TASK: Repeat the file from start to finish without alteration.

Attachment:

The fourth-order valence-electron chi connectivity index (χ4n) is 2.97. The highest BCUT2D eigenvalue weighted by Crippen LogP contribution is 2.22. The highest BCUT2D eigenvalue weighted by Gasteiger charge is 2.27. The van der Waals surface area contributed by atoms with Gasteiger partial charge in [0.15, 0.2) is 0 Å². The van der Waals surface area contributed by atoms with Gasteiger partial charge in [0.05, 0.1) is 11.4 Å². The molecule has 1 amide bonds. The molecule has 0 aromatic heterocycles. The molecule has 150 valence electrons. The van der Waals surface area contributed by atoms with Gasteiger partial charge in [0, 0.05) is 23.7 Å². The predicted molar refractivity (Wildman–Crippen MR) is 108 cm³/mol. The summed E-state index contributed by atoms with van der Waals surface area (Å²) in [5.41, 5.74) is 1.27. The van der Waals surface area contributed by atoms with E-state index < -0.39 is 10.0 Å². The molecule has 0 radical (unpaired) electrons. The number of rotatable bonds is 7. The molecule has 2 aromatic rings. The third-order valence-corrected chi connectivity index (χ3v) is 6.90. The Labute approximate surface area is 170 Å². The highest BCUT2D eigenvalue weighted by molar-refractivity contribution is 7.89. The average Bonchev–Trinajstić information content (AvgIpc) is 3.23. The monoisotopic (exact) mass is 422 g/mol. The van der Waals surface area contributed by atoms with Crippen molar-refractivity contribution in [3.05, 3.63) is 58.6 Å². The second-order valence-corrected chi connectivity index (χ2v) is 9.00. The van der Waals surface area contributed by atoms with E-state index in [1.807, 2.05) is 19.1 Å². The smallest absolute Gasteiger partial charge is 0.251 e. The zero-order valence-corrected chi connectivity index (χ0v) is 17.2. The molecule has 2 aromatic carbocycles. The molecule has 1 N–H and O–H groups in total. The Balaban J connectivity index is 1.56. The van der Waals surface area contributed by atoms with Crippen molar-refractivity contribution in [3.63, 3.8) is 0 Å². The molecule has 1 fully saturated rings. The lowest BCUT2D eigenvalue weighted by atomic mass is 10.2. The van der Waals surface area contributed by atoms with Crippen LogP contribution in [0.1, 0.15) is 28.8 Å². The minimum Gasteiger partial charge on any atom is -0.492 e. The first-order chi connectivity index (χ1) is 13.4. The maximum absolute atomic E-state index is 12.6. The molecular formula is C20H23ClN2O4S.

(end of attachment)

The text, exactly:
The fourth-order valence-electron chi connectivity index (χ4n) is 2.97. The highest BCUT2D eigenvalue weighted by Crippen LogP contribution is 2.22. The highest BCUT2D eigenvalue weighted by Gasteiger charge is 2.27. The van der Waals surface area contributed by atoms with Gasteiger partial charge in [0.15, 0.2) is 0 Å². The van der Waals surface area contributed by atoms with Gasteiger partial charge in [0.05, 0.1) is 11.4 Å². The molecule has 1 amide bonds. The molecule has 0 aromatic heterocycles. The molecule has 150 valence electrons. The van der Waals surface area contributed by atoms with Gasteiger partial charge in [0, 0.05) is 23.7 Å². The predicted molar refractivity (Wildman–Crippen MR) is 108 cm³/mol. The summed E-state index contributed by atoms with van der Waals surface area (Å²) in [5.41, 5.74) is 1.27. The van der Waals surface area contributed by atoms with E-state index < -0.39 is 10.0 Å². The molecule has 0 radical (unpaired) electrons. The number of rotatable bonds is 7. The molecule has 2 aromatic rings. The third-order valence-corrected chi connectivity index (χ3v) is 6.90. The Labute approximate surface area is 170 Å². The highest BCUT2D eigenvalue weighted by molar-refractivity contribution is 7.89. The average Bonchev–Trinajstić information content (AvgIpc) is 3.23. The monoisotopic (exact) mass is 422 g/mol. The van der Waals surface area contributed by atoms with Crippen molar-refractivity contribution in [3.05, 3.63) is 58.6 Å². The second-order valence-corrected chi connectivity index (χ2v) is 9.00. The van der Waals surface area contributed by atoms with E-state index in [1.807, 2.05) is 19.1 Å². The smallest absolute Gasteiger partial charge is 0.251 e. The zero-order valence-corrected chi connectivity index (χ0v) is 17.2. The molecule has 2 aromatic carbocycles. The molecule has 1 N–H and O–H groups in total. The Balaban J connectivity index is 1.56. The van der Waals surface area contributed by atoms with Crippen molar-refractivity contribution in [3.63, 3.8) is 0 Å². The molecule has 1 fully saturated rings. The lowest BCUT2D eigenvalue weighted by atomic mass is 10.2. The van der Waals surface area contributed by atoms with Crippen LogP contribution in [0.1, 0.15) is 28.8 Å². The minimum Gasteiger partial charge on any atom is -0.492 e. The first-order chi connectivity index (χ1) is 13.4. The maximum absolute atomic E-state index is 12.6. The molecular formula is C20H23ClN2O4S.